- Dan also submitted testimony to the House Subcommittee on Labor, Health & Human Services, Education, and Related Agencies, calling for oversight of the Education Department’s programs to increase the return-on-investment from education research and development expenditures.
- Then, Dan submitted testimony to the Senate Committee on Appropriations, Subcommittee on the Legislative Branch, U.S. Government Accountability Office Appropriations, again making the case for funding the Government Accountability Office and leveraging its nonpartisan oversight to improve efficiency.
- For the House Committee on Appropriations, Subcommittee on State, Foreign Operations, and Related Programs, Dan submitted testimony calling for additional funding for the U.S. Agency for Global Media and its grantee, the Open Technology Fund. He submitted a similar testimony to the Senate Appropriations subcommittee.
- Lars submitted testimony to the Senate Committee on Appropriations, Subcommittee on the Energy and Water Development Branch, Energy Information Administration Appropriations, calling for greater transparency within the Energy Information Administration regarding foreign investments in the U.S. energy sector.
- Finally, Luke and Jonathon submitted testimony to the Committee on Appropriations, Subcommittee on Financial Services and General Government, calling for additional funding for the Federal Trade Commission to expand its technical staff.
In May, we held our Policy Hacker Fellowship summit in Austin, bringing together our second cohort of tech professionals interested in the public policy world. We recently opened up applications for our third cohort and are looking forward to selecting our next fellows in the near future.
The last few months were an exciting time for the Lincoln Studio team. We’ve been hard at work and have added two new members: Andy Long as Director of Product and Inês Juárez Frutuoso as Senior Designer. Lincoln Studio aims to build technology and creative partnerships to solve critical, high-stakes problems facing our country, and we’re pleased to report on the success that our products are seeing.
Project Nickel now reports on school spending per pupil for all 50 states and the District of Columbia, up from 37 states previously. We owe a special thanks to EdChoice for funding the work and to Edunomics Lab for aggregating the data that Project Nickel uses. To explore Project Nickel and learn how much your school spends per student, click here.
Great things have been happening with Schoolahoop, Lincoln’s platform for school choice. We expanded Schoolahoop beyond Texas and Florida into Arizona, and we’re now live in the Kansas City metro area, with an expansion into Wisconsin planned for later this year. Our team continues to optimize the platform and build new features, such as Scholarship Discovery, that will help parents provide the best possible education for their children. Our next improvement will be an embeddable version of Schoolahoop, allowing organizations to use Schoolahoop on their own website and making custom school finder apps a thing of the past.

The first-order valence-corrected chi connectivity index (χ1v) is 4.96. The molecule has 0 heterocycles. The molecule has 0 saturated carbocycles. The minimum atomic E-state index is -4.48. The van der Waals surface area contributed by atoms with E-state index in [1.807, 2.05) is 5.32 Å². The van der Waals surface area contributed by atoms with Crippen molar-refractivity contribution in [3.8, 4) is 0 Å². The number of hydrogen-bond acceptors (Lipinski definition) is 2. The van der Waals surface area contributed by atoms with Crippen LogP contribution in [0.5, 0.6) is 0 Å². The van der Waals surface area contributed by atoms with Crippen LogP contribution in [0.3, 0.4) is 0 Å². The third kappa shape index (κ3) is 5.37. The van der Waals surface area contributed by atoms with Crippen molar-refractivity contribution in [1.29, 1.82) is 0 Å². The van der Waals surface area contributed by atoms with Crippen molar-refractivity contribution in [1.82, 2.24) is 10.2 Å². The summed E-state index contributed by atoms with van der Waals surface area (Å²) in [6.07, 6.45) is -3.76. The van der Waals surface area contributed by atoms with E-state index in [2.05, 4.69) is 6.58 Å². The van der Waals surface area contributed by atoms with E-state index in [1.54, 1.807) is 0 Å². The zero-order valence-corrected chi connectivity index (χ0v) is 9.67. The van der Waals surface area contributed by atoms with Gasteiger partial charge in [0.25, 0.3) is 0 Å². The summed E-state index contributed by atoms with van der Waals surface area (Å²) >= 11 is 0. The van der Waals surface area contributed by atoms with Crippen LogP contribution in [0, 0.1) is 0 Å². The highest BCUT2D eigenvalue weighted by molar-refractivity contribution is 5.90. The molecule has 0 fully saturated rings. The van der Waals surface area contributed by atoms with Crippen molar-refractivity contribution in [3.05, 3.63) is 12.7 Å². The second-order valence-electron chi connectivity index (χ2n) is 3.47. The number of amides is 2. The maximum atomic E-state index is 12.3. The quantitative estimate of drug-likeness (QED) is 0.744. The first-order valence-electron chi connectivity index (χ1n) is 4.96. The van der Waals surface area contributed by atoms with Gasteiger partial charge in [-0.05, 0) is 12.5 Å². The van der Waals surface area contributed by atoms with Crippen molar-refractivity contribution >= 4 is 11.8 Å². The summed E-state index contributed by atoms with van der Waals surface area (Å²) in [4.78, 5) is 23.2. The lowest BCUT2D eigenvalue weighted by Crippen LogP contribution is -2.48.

The Studio team aims to support the open-source development of Bitcoin Core innovation through tax-deductible donations. To that end, we’re building BIP Bounty, a platform for crowdsourcing tax-deductible bug bounties that will encourage the research, development, and vetting of Bitcoin Improvement Proposals (BIPs). If there is an issue/bounty to be claimed, we will distribute the rewards to bounty winners. BIP Bounty will initially focus on BIP-119 by Jeremy Rubin, which has more than 5.5 BTC publicly committed towards bug bounties. From there, we’ll expand to supporting more bounty programs for even more BIPs.
Events & Podcasts
In addition to hosting happy hours at our D.C. office and in Miami during Miami Tech Week, we partnered with some of our favorite organizations in recent months to discuss the future of technology and politics.
We joined the Charter Cities Institute and Braavos Cities during Miami Tech Week for a discussion about “Tech and the Future of Cities.”
We also partnered with the American Enterprise Institute for a symposium on “Science and Technology Advice for Congress,” featuring Comptroller General of the United States Gene L. Dodaro.
Finally, we’re looking forward to our event on September 9 in San Francisco, where we’ll be discussing social media, free speech, and the digital public sphere with Antonio García Martínez, Murmmuration Labs’ Alex Feerst, WIRED’s Gilad Edelman, and the Stanford Internet Observatory’s Renée DiResta and Alex Stamos.
Marshall Kosloff and Saagar Enjeti will soon hit three years of hosting their podcast The Realignment, which is sponsored by Lincoln. They’ve continued to host fascinating conversations in recent months with speakers such as Marc Andreessen, Gen. Robert Spalding, and Mike Solana. The Realignment also recently launched a paid subscription model, reflecting the show’s expanding ambitions.
Thank you for following our work. We appreciate your continued interest in Lincoln Network and our mission and welcome any questions or feedback.
If you’re interested in supporting our mission, you can donate here.
Executive Director, Lincoln Network
Tags: Policy update